Infiltrated by the Taliban, Afghan Police Prove Hard To Trust for American Troops

Making the situation that much messier


It was 3rd Platoon's first gunfight in Zari and, for many of the roughly 20 young soldiers, their very first time under fire. "We were like, what's this?" recalls Spec. Joshua Cripps, a mouthy young marksman. The Americans reacted instinctively, diving for cover between the 8-foot-tall earthen berms that double as vine trestles. Afghan army troops returned fire, giving the Americans time to organize a direct assault on the attackers' positions.

One Taliban fighter was wounded and the others fled. No one on the U.S. side got hurt.

Gunsmoke cleared, pulses slowed and the patrol continued. And that's when Toorjan announced that, in fact, there was no informant — he'd been mistaken all along. Only later, after much more exposure to unusual police behavior, would the 3rd Platoon troopers reflect … and suspect that maybe Toorjan had set them up that day in Hadji Musa.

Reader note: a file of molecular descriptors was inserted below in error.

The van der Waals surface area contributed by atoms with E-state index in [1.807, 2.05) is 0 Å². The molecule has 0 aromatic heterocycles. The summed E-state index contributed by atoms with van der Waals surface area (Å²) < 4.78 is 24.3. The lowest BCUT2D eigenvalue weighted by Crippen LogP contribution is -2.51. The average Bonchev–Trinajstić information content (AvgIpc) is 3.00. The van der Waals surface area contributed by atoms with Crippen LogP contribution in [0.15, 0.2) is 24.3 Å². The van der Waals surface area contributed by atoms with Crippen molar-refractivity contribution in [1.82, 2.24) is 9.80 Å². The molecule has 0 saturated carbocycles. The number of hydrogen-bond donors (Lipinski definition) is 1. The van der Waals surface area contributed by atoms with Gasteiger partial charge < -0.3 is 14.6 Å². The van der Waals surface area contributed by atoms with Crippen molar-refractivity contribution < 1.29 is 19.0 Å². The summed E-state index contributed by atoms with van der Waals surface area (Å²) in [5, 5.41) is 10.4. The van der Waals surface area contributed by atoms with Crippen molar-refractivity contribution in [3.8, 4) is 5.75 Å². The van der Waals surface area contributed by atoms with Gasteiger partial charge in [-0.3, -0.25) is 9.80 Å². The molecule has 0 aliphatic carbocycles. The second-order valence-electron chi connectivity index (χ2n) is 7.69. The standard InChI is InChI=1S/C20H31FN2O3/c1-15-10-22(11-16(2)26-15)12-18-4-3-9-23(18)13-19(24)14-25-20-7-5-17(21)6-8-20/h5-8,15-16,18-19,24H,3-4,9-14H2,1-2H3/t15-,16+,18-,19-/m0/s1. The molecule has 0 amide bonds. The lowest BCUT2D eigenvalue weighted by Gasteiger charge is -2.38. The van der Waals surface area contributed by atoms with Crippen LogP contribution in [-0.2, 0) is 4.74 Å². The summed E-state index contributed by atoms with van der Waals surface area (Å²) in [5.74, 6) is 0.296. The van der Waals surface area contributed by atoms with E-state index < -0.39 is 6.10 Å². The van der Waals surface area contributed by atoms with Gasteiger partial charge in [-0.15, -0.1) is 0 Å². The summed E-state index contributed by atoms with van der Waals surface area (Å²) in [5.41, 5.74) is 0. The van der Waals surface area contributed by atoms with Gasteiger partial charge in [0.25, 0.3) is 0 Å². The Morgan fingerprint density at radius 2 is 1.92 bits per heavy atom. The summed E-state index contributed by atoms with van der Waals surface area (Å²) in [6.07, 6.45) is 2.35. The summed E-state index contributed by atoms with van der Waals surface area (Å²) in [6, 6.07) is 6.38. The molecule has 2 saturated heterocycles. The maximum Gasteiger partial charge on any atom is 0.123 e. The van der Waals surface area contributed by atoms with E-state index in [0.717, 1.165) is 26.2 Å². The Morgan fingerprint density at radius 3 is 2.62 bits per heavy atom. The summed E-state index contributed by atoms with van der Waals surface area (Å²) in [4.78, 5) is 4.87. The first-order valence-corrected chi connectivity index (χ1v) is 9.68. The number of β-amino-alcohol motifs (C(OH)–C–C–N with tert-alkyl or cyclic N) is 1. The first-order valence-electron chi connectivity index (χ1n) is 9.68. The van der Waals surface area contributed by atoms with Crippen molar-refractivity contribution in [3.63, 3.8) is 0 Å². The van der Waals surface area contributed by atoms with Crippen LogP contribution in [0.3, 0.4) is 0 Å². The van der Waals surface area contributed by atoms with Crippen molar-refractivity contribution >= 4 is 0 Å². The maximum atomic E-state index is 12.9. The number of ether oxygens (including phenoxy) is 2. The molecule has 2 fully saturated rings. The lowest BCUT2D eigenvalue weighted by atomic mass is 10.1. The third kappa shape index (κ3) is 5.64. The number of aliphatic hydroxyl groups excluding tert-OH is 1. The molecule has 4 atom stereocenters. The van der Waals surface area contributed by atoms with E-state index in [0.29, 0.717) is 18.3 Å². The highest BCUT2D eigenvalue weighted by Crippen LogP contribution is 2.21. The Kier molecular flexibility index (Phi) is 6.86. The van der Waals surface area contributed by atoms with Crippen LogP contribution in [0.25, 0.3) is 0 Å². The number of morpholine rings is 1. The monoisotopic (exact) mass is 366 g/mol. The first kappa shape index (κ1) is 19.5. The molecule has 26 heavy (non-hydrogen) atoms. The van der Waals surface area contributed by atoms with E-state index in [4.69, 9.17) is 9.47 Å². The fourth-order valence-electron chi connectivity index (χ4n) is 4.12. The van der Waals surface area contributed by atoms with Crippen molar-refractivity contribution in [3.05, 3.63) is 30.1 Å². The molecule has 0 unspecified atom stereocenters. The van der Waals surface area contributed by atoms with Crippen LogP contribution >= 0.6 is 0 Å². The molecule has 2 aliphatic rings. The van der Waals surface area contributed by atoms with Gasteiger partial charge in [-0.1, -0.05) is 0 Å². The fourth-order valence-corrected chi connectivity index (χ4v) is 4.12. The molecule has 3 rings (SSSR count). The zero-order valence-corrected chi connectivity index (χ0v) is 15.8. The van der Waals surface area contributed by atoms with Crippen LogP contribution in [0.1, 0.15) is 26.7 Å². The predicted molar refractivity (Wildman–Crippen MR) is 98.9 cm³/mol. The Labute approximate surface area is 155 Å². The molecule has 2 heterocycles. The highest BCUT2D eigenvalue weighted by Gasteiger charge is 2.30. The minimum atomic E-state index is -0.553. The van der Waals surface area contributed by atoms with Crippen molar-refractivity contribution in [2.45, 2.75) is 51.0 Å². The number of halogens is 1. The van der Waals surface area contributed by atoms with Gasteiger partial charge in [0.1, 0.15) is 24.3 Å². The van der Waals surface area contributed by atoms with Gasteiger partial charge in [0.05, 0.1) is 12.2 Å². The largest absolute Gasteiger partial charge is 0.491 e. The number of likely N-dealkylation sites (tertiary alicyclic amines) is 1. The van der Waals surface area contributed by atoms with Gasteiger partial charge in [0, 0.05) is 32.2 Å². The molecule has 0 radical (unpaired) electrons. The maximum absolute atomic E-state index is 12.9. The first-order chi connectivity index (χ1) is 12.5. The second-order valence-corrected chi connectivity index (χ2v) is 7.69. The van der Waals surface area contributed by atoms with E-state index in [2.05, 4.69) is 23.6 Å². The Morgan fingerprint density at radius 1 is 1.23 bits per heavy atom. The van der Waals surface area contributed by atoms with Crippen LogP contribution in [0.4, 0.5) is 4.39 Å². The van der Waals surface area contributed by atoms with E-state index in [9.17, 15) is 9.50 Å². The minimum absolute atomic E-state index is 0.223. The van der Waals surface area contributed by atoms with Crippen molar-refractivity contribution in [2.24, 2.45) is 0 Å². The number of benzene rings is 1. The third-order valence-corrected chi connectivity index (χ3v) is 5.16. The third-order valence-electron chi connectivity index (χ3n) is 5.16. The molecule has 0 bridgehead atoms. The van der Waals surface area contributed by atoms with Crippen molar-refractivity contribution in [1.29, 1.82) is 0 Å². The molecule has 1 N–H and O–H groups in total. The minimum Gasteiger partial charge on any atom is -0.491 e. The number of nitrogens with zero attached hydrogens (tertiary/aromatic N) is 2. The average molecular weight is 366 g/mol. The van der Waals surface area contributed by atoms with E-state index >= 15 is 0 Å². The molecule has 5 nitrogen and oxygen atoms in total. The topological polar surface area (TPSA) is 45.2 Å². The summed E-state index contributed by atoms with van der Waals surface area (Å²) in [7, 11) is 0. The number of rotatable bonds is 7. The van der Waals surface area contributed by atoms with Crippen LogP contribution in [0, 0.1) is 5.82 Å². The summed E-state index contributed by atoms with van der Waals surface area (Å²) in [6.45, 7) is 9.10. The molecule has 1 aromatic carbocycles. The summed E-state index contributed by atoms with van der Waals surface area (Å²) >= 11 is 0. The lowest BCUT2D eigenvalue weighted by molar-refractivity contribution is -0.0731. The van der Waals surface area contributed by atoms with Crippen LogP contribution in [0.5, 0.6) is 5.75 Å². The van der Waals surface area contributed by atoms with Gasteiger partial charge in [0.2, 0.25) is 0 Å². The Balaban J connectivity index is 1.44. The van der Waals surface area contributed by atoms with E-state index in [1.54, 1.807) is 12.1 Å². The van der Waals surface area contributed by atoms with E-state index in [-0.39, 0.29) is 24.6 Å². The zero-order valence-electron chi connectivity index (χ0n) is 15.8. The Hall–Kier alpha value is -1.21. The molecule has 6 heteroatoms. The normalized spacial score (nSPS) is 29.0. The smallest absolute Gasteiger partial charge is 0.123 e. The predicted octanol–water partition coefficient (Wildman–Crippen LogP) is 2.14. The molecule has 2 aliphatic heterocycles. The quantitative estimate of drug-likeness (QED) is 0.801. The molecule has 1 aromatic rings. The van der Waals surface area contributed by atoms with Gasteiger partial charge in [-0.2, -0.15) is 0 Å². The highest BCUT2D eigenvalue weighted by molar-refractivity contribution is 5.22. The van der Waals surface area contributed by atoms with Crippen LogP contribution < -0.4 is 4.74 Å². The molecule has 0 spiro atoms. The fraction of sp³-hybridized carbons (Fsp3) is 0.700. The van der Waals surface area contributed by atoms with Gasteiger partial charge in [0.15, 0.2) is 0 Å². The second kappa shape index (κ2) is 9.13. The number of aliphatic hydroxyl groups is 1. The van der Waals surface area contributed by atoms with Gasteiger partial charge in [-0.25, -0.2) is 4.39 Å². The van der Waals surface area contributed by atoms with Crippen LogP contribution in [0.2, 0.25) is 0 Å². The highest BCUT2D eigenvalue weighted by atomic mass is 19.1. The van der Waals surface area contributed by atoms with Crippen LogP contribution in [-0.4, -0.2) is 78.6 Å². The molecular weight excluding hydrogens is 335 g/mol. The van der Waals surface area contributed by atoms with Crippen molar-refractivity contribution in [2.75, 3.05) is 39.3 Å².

Over the course of a tense six months in Zari, 3rd Platoon and the rest of Bravo Company would encounter case after case of sketchy behavior by the ALP, possibly indicating that the local police — either willingly or through coercion — had switched sides and were now actively aiding the Taliban.

It's a disturbing possibility with huge implications for the coalition. U.S. officers in Zari say tips from the local cops are supposed to be their main source of battlefield information. If the American-led NATO coalition can't trust the local police, it can't trust much of what it thinks it knows about Afghanistan — and its plans for the war-ravaged country's future could be in big trouble.